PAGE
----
Tim Duncan and the Art Of Everyday Fitness

Where were you in 1997? Seinfeld was the King of Comedy. People flocked to see Titanic, Men in Black, and Boogie Nights.

The world mourned the loss of Princess Diana. Bill Clinton was just embarking on his second term, and the Web was in its infancy. That was also the year that a lanky seven-foot former swimmer from the tiny island of Saint Croix first entered the NBA.

 By the time Tim Duncan retired last week, his accomplishments were legion:
  • Five time NBA Champion
  • Three-time Finals MVP.
  • Two-time regular season MVP.
  • 15 All-Star selections.
  • 15 All-NBA selections.
  • 15 All-Defensive selections — the most in NBA history
  • Rookie of the Year
  • And, he left an indelible mark on the NBA landscape.
Every one of these statements is true. Except for the last one. Given all of his accolades, one might wonder why. Don’t these accomplishments warrant his inclusion in any discussion of all-time NBA greats? Indeed, they do. (I have him ranked behind only Michael Jordan and Bill Russell, but that’s the subject for another article.)
Tim Duncan was consistently brilliant for two decades, putting up superior numbers and making his team, the San Antonio Spurs, synonymous with winning. In fact, during his tenure with the Spurs, his team won a greater percentage of games than any other major sports team of the era.
But he had one defining characteristic that kept him off many highlight reels: he was, for lack of a better word, boring. The knock on Duncan was that he wasn’t transcendent. He didn’t play above the rim like Michael Jordan, exhibit the astonishing athleticism of Allen Iverson, possess the court vision of Magic Johnson, or shoot like Steph Curry.
Little kids across the country never mimicked his left-handed bank shot. It just wasn’t that sexy. Indeed, for many fans, the athlete with the moniker of “The Big Fundamental” wasn’t much fun. But Duncan was just consistently good. Day-in and day-out. For twenty years. He was also a fantastic teammate, perhaps the unofficial leader in affectionate head-taps and “big-brother” embraces.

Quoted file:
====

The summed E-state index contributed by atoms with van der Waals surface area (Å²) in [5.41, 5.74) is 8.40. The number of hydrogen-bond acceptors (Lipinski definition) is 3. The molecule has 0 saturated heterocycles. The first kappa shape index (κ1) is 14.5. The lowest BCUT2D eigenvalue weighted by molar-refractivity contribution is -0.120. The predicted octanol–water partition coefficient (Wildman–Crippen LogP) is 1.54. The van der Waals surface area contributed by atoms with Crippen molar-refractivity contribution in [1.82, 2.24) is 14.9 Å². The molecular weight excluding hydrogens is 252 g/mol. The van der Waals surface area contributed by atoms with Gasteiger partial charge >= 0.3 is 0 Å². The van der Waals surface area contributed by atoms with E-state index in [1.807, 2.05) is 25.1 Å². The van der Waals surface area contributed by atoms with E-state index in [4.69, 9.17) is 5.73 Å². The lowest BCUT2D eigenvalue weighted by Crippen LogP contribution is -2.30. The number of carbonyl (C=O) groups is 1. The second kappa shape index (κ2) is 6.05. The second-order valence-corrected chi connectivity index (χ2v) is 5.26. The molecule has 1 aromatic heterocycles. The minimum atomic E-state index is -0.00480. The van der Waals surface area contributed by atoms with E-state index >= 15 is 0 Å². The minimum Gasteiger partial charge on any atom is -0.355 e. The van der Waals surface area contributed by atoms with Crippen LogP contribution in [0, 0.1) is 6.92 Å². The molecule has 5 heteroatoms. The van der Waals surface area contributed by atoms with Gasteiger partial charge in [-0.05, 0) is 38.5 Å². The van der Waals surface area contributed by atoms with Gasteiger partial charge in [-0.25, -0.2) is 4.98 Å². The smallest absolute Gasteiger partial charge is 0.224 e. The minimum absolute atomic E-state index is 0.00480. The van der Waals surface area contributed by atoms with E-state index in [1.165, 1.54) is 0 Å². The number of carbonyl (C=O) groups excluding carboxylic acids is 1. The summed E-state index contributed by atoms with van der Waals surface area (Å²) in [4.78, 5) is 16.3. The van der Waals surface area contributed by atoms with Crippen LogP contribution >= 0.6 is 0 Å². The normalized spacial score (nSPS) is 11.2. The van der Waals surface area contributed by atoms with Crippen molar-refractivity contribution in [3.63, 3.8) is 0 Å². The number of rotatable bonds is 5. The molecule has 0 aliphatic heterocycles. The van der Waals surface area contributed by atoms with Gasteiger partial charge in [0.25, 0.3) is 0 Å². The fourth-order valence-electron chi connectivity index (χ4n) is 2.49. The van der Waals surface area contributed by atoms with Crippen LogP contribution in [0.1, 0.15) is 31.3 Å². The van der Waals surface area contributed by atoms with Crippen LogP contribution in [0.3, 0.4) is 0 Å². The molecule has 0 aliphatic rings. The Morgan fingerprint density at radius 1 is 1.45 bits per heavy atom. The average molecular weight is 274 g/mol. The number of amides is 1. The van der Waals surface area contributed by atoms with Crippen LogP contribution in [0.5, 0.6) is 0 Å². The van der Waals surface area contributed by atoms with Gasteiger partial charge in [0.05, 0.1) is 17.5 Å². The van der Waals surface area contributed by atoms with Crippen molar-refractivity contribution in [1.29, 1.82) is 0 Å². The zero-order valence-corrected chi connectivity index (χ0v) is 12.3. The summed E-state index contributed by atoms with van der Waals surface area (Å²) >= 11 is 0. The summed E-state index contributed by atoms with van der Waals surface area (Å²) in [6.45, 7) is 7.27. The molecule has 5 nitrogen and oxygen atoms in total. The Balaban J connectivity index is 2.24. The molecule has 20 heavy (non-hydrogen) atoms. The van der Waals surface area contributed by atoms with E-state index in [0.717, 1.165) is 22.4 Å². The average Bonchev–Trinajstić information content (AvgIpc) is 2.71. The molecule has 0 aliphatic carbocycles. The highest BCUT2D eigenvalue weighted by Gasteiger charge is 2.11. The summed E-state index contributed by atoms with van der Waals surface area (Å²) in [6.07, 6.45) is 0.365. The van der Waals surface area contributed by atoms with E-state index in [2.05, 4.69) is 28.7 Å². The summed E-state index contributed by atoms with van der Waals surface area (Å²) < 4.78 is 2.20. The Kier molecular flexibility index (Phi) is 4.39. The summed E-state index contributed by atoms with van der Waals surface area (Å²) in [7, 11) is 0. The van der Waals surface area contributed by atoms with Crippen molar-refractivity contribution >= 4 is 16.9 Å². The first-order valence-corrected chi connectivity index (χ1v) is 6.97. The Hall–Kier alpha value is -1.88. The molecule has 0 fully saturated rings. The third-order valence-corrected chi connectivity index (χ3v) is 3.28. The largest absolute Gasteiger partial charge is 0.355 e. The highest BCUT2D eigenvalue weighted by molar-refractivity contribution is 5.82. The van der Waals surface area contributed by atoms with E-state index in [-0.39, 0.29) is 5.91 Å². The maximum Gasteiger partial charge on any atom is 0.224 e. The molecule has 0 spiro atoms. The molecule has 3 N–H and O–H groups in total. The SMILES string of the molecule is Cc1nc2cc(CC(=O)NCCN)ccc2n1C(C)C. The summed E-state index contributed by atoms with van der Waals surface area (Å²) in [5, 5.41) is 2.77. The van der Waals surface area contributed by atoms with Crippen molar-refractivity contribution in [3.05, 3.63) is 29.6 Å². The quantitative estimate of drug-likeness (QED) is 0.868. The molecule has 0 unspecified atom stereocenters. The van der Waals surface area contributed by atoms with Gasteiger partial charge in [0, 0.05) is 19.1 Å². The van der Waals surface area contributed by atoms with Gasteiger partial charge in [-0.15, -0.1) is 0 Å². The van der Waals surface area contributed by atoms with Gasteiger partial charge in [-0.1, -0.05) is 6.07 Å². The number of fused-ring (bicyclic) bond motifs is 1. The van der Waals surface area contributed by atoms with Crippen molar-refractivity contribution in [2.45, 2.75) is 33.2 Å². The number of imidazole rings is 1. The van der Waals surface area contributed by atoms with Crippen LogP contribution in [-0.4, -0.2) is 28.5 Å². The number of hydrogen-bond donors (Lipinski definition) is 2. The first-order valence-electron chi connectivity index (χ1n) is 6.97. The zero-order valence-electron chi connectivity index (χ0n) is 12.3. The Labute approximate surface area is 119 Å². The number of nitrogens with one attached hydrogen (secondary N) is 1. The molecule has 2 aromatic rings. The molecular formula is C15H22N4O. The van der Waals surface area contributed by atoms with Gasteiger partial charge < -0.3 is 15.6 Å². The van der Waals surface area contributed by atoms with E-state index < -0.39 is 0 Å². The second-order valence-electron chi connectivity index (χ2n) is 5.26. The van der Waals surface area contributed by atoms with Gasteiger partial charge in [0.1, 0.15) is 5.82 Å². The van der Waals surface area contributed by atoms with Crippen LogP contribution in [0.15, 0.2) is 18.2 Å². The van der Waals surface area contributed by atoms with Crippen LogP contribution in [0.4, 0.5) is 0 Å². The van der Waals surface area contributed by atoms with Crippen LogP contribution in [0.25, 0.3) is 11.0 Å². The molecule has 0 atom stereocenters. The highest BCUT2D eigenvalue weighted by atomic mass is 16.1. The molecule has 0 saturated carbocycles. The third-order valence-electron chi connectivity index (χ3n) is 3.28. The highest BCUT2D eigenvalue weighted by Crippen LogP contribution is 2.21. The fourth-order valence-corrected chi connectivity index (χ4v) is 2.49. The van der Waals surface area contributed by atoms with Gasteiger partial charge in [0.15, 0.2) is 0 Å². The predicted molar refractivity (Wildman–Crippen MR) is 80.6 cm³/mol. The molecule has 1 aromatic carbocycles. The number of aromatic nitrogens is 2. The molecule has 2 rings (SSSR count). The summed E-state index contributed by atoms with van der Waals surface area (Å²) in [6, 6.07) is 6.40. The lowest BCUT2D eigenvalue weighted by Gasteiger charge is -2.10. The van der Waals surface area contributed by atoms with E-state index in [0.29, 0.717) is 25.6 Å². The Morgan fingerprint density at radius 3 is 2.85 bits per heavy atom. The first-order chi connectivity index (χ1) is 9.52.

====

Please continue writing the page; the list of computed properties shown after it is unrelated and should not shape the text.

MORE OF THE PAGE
And for people trying to maintain a fitness regimen, you won’t find a better role model than Tim Duncan. If you can forgive the bastardization of a tired catch phrase, you should “Be Like Tim.”
Let me extend this metaphor to cycling. I’ve had many friends who’ve ridden the Death Ride, a 130-mile grind in the Sierras with 15,000 feet of climbing. I’ve also had friends complete the ALT ride, scaling the three highest peaks in the Bay Area (Mount Tam, Mount Diablo, and Mount Hamilton) all in one day using only public transportation and bikes to get them from destination to destination.
Both of these rides require incredible perseverance, fitness, and mental toughness. I’ve never done the former (I tend to avoid things with “Death” in the title) and, although I’ve scaled each of the aforementioned peaks individually, I’ve never combined them like the riders of the ALT ride.
The simple fact of the matter is that many of my friends are “better” cyclists than I am;  if one defines “better” as faster, or more capable of Herculean feats of endurance.
But here’s the thing: several of my friends (not all of them, to be sure) see their fitness fall off a cliff in the months following a major race. The arduous training and discipline is replaced by a few months of molding their butts to a couch.
Conversely, if my buddies call me for a ride, I’m usually good to go. I can go for a 50-miler in February. Or August. Or October. Once again, I definitely won’t be the fastest. Or the showiest. But I’ll get the job done. And I’ll have a blast doing it. Nothing evokes a good time more than scaling hills with my buddies, soaking in the sunshine and creating memories.
I cycle at least four times a week. Nothing too grandiose, but it keeps me in shape and clears my head. It’s my Zen. And the goals I have are fairly prosaic: my biggest goal is to be able to do a Century (100 mile) ride with my twin daughters when they’re eighteen and I’m 65.
I think that’s eminently possible. I’m patterning my fitness after Tim Duncan. Nothing too flashy. Just doing the mundane work every day that yields much greater returns in the long run.
Tim Duncan will be a shoo-in for the NBA Hall of Fame. And I’ll be fit enough to ride with my daughters when they get older.